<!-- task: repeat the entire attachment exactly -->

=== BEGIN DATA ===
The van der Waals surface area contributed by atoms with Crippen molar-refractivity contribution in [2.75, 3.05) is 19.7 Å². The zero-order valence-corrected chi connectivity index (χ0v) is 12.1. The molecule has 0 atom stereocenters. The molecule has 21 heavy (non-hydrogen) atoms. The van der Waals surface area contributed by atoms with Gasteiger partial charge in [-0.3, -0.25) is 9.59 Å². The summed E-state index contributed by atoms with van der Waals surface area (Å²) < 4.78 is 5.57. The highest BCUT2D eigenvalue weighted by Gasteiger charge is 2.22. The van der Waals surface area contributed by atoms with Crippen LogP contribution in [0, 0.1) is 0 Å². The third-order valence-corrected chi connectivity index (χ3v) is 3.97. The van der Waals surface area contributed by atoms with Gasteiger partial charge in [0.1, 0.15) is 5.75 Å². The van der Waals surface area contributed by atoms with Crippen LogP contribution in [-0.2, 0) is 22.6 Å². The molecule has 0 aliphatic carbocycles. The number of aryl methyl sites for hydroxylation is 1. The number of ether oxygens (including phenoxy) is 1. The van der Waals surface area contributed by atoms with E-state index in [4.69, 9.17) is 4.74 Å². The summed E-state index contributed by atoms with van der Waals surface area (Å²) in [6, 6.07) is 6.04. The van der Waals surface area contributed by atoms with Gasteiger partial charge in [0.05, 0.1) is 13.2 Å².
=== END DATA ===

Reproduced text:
The van der Waals surface area contributed by atoms with Crippen molar-refractivity contribution in [2.75, 3.05) is 19.7 Å². The zero-order valence-corrected chi connectivity index (χ0v) is 12.1. The molecule has 0 atom stereocenters. The molecule has 21 heavy (non-hydrogen) atoms. The van der Waals surface area contributed by atoms with Gasteiger partial charge in [-0.3, -0.25) is 9.59 Å². The summed E-state index contributed by atoms with van der Waals surface area (Å²) < 4.78 is 5.57. The highest BCUT2D eigenvalue weighted by Gasteiger charge is 2.22. The van der Waals surface area contributed by atoms with Crippen LogP contribution in [0, 0.1) is 0 Å². The third-order valence-corrected chi connectivity index (χ3v) is 3.97. The van der Waals surface area contributed by atoms with Gasteiger partial charge in [0.1, 0.15) is 5.75 Å². The van der Waals surface area contributed by atoms with Crippen LogP contribution in [-0.2, 0) is 22.6 Å². The molecule has 0 aliphatic carbocycles. The number of aryl methyl sites for hydroxylation is 1. The number of ether oxygens (including phenoxy) is 1. The van der Waals surface area contributed by atoms with E-state index in [4.69, 9.17) is 4.74 Å². The summed E-state index contributed by atoms with van der Waals surface area (Å²) in [6, 6.07) is 6.04. The van der Waals surface area contributed by atoms with Gasteiger partial charge in [0.05, 0.1) is 13.2 Å².